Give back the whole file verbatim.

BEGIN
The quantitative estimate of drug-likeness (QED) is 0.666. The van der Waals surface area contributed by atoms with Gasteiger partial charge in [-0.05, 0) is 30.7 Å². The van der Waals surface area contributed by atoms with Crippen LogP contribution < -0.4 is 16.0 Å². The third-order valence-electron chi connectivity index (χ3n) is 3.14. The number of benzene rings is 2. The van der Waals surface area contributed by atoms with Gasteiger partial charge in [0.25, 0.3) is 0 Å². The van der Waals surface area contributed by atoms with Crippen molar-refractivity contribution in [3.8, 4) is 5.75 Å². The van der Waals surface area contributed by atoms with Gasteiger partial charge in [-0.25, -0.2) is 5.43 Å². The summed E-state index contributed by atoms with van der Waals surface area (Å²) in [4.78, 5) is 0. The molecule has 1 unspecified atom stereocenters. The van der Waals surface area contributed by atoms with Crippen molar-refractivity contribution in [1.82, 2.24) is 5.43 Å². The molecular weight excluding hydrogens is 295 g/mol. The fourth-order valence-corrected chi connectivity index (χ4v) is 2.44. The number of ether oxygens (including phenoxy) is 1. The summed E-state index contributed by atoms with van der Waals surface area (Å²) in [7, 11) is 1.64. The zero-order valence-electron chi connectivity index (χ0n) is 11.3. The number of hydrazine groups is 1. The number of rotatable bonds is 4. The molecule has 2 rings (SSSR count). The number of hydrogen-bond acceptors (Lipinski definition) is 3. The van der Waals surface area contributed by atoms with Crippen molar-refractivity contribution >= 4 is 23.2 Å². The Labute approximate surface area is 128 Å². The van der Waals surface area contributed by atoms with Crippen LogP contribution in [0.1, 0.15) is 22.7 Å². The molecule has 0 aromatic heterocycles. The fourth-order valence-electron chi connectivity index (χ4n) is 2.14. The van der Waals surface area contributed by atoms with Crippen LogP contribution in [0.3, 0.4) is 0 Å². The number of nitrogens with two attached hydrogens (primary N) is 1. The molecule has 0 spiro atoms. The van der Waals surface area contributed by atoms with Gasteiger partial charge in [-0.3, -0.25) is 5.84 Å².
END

The quantitative estimate of drug-likeness (QED) is 0.666. The van der Waals surface area contributed by atoms with Gasteiger partial charge in [-0.05, 0) is 30.7 Å². The van der Waals surface area contributed by atoms with Crippen LogP contribution < -0.4 is 16.0 Å². The third-order valence-electron chi connectivity index (χ3n) is 3.14. The number of benzene rings is 2. The van der Waals surface area contributed by atoms with Gasteiger partial charge in [0.25, 0.3) is 0 Å². The van der Waals surface area contributed by atoms with Crippen molar-refractivity contribution in [3.8, 4) is 5.75 Å². The van der Waals surface area contributed by atoms with Gasteiger partial charge in [-0.25, -0.2) is 5.43 Å². The summed E-state index contributed by atoms with van der Waals surface area (Å²) in [4.78, 5) is 0. The molecule has 1 unspecified atom stereocenters. The van der Waals surface area contributed by atoms with Crippen molar-refractivity contribution in [1.82, 2.24) is 5.43 Å². The molecular weight excluding hydrogens is 295 g/mol. The fourth-order valence-corrected chi connectivity index (χ4v) is 2.44. The number of ether oxygens (including phenoxy) is 1. The summed E-state index contributed by atoms with van der Waals surface area (Å²) in [7, 11) is 1.64. The zero-order valence-electron chi connectivity index (χ0n) is 11.3. The number of hydrazine groups is 1. The number of rotatable bonds is 4. The molecule has 2 rings (SSSR count). The number of hydrogen-bond acceptors (Lipinski definition) is 3. The van der Waals surface area contributed by atoms with Crippen molar-refractivity contribution >= 4 is 23.2 Å². The Labute approximate surface area is 128 Å². The van der Waals surface area contributed by atoms with Crippen LogP contribution in [0.1, 0.15) is 22.7 Å². The molecule has 0 aromatic heterocycles. The fourth-order valence-electron chi connectivity index (χ4n) is 2.14. The van der Waals surface area contributed by atoms with Crippen LogP contribution in [0.3, 0.4) is 0 Å². The number of nitrogens with two attached hydrogens (primary N) is 1. The molecule has 0 spiro atoms. The van der Waals surface area contributed by atoms with Gasteiger partial charge in [-0.3, -0.25) is 5.84 Å².